Survey: Arizonans favor betting on pro, college sports
Governor sees revenue opportunity, may turn to casinos or off-track betting sites
PHOENIX — Arizonans appear more than open to the idea of being able to wager money on professional and college sports events.
But it remains to be seen whether that attitude will change depending on where all that new wagering takes place.
A new statewide survey Thursday by the First Strategic finds 51.5 percent of the 703 people questioned by telephone said they are likely to support legalized sports wagering. Slightly more than 40 percent said they oppose the concept, with the balance undecided.
Bob Charles who conducted the poll for the lobbying and public relations firm, said there was no significant difference in responses based on political party affiliation.
Charles also said the support level goes up to 67 percent when those on the other end of the phone learn that sports betting “could bring millions of dollars to the state that could be directed towards education, road improvements and other important resources.”
And when asked where they would like any revenues to go, more than half want any new dollars earmarked for education. The other responses were split almost equally among law enforcement, roads, homelessness and a catch-all category of everything else.
The survey comes less than a month after the U.S. Supreme Court voided a federal law that required most states to forbid such wagering. That, in turn, opens the door for Gov. Doug Ducey and state legislators to decide whether to alter Arizona to permit that kind of gaming and, if so, where it should be allowed to take place.
Gubernatorial press aide Daniel Scarpinato said the survey supports the ideas the Ducey first floated following the court ruling.
“His perspective is the perspective of the majority of Arizonans, which is this presents an opportunity for the state for additional revenues,’’ Scarpinato said.
But he said the governor still is looking at how such gaming might be handled.
“He cares about how it’s done,’’ Scarpinato said, saying that once the state goes down that road and opens the door to sports gaming it would be hard to suddenly decide that maybe there are flaws in how it is implemented. “We want to make sure we do it right,’’ he said.
And there’s something else. Scarpinato said his boss wants to “maintain the culture and flavor of the state.
“I think his bias would be towards expanding this where we already have gaming in existence,’’ he said. “So let’s work within that framework.’’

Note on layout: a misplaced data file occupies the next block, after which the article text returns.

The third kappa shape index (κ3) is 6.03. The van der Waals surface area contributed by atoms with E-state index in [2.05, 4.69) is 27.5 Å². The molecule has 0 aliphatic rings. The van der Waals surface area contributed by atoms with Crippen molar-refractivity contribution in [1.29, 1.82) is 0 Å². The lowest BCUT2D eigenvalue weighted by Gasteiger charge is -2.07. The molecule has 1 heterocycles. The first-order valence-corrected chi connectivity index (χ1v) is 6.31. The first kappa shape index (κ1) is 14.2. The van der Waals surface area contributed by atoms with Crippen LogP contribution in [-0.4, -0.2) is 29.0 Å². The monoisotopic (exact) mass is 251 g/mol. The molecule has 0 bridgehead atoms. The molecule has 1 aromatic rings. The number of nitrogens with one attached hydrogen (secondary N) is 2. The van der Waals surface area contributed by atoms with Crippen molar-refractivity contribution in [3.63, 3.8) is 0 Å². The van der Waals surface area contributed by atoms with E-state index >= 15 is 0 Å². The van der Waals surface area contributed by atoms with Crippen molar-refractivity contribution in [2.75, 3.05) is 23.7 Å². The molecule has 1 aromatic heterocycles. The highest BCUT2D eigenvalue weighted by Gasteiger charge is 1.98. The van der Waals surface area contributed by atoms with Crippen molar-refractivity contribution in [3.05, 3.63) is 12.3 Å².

That, however, still leaves options. One would be to have sports gaming only at tribal casinos.
They already have the exclusive right to operate full-scale gaming like slot machines, poker and blackjack. In exchange, the state gets a share of the profits.
But Scarpinato acknowledged there already is gambling on sporting events of a sort elsewhere in Arizona, with existing horse tracks taking wagers not only on races there but also “teletrack” dog and horse-racing events from other states.
More significant is there are nearly 60 off-track betting sites around the state at bars and restaurants where customers can place bets on both in-state and out-of-state races.
In the tri-city area that includes Prescott, two off-track betting sites exist. One is Matt’s Saloon in downtown Prescott, while the other is the Antelope Lanes bowling alley in Prescott Valley.
Matt Brassard, who is co-owner of Matt’s Saloon with Marco Espitia, said, “I think it is definitely something people have wanted for some time.”
He added that it could be a good thing, “especially if the state utilizes the revenue for things like education” funding.
Brassard said people are going to gamble anyway, especially with Prescott’s proximity to Las Vegas. “Why not keep it here?” And, it could be great for Matt’s Saloon, if the business could have a sports book, he added.
Charles said he plans a future survey to determine if the attitudes of Arizonans toward sports wagering and where the sites will be located.
His firm, First Strategic, does lobby for a client with an interest in the issue: Delaware North, a company that operates various entertainment and other venues around the country — as well as off-track betting sites at Apache Greyhound Park and Max’s Sports Bar in Glendale.
The survey, conducted Tuesday, has a margin of error of 3.7 percent.
Courier Senior News Editor Tim Wiederaenders contributed to this article.